Monday, March 18, 2013

Obamacare Exchanges Sticking it to the States

Remember when President Obama promised that your insurance premiums would decrease if his “Affordable Health Care Act” was passed?  Well, as we are all becoming painfully aware of, cost are increasing.  And what about those states that refused to setup exchanges in lieu of a federally operated one?  Guess what?  The Obama administration figured a way to stick it to us.  Here is how the feds screwed North Carolina.
“Insurers would pay $181 million in fees to fund the operation of a federal exchange,” said Kerry Hall, spokeswoman for the Insurance Department. “The insurers would pass those costs on in some form to consumers. … It’s not state dollars.”

Proposed rules the federal government issued in November “indicates that a federal exchange would charge insurers who are participating in the exchange 3.5 percent [monthly] for premiums,” Hall said. That money would be used to pay administrative costs for the Obamacare exchanges, and the percentage is subject to change by HHS.

The state plugged that 3.5 percent number into previous cost-projection studies that estimated the number of uninsured people in North Carolina who would be required to purchase insurance under Obamacare, Hall said. From that, analysts determined overall fees paid by the insurance market would be $181 million.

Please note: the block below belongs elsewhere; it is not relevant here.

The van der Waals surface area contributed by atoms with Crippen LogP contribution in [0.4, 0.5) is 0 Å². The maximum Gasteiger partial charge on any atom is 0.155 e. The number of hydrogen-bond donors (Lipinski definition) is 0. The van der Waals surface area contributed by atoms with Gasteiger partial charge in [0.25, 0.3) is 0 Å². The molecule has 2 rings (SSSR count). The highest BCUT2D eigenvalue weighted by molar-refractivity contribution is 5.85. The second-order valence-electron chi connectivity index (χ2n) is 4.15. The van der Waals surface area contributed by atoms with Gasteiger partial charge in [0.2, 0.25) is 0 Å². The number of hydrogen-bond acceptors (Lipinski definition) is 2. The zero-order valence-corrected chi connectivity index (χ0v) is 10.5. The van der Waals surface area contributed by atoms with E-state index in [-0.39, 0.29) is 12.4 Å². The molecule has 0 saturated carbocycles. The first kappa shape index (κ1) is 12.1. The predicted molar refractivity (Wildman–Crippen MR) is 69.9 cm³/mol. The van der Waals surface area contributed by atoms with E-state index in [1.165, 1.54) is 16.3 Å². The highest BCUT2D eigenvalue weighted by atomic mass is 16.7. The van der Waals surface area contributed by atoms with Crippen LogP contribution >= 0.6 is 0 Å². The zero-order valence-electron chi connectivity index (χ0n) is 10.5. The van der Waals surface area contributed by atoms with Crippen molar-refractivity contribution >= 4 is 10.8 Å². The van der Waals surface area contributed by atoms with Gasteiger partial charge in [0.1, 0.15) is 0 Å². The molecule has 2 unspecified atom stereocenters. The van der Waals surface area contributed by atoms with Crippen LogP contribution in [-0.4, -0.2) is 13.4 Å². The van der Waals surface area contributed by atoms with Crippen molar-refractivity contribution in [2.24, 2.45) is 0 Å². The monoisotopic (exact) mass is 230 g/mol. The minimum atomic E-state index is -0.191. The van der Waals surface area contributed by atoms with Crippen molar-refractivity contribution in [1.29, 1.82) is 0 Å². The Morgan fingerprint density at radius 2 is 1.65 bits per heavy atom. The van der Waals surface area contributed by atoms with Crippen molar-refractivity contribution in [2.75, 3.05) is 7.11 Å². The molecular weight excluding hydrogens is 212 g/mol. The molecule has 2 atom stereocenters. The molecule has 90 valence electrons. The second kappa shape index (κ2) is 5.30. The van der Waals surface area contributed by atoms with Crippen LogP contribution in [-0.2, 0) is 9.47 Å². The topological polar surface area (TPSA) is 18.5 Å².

“We’ve also done some analysis with the best information that is available” to determine how much it would cost to operate a state-based exchange, Hall said. “It might be closer to $90 million or $100 million, so roughly half the cost of a federal exchange.”

However, she acknowledged, “It’s a fuzzy estimate, but from everything we’ve seen we’re confident it would be less than a federal” exchange, and the state did its best to analyze cost differences.

“There really are too many unknown factors to come up with a great number” because of the many ways a state exchange could be designed, differing levels of customer service in each state, and what individual state governance would be, Hall said. “It’s not an apple-to-apple comparison, so you have to take our estimates with a grain of salt.”

Hypothetically, she said, a state-run exchange could use the same approach in affixing fees on insurance companies that take part in the online marketplace that would be established. Obamacare mandates that uninsured people must buy insurance. Those not eligible for Medicaid under Obamacare’s expanded income guidelines would buy policies from the exchange.

States also could appropriate money through their general funds or raise revenues by placing advertising on the online exchange, Hall said. The source of money would depend totally on how the state exchange was set up.

Had North Carolina pursued a state-operated exchange, the state Insurance Department would have administered the program. On Jan. 17 the federal government awarded grants of $12.2 million and $73.9 million to establish the exchange.

Notice the stipulation that administration fees are subject to change by the Department of Human and Health Services.  I’m sure they’ll change as frequently as a bureaucrat adds a regulation.  Get ready for a huge sticker shock in 2014, state ran or not. 

Obamacare is a nightmare and it hasn't even been implemented yet.  What a liar!

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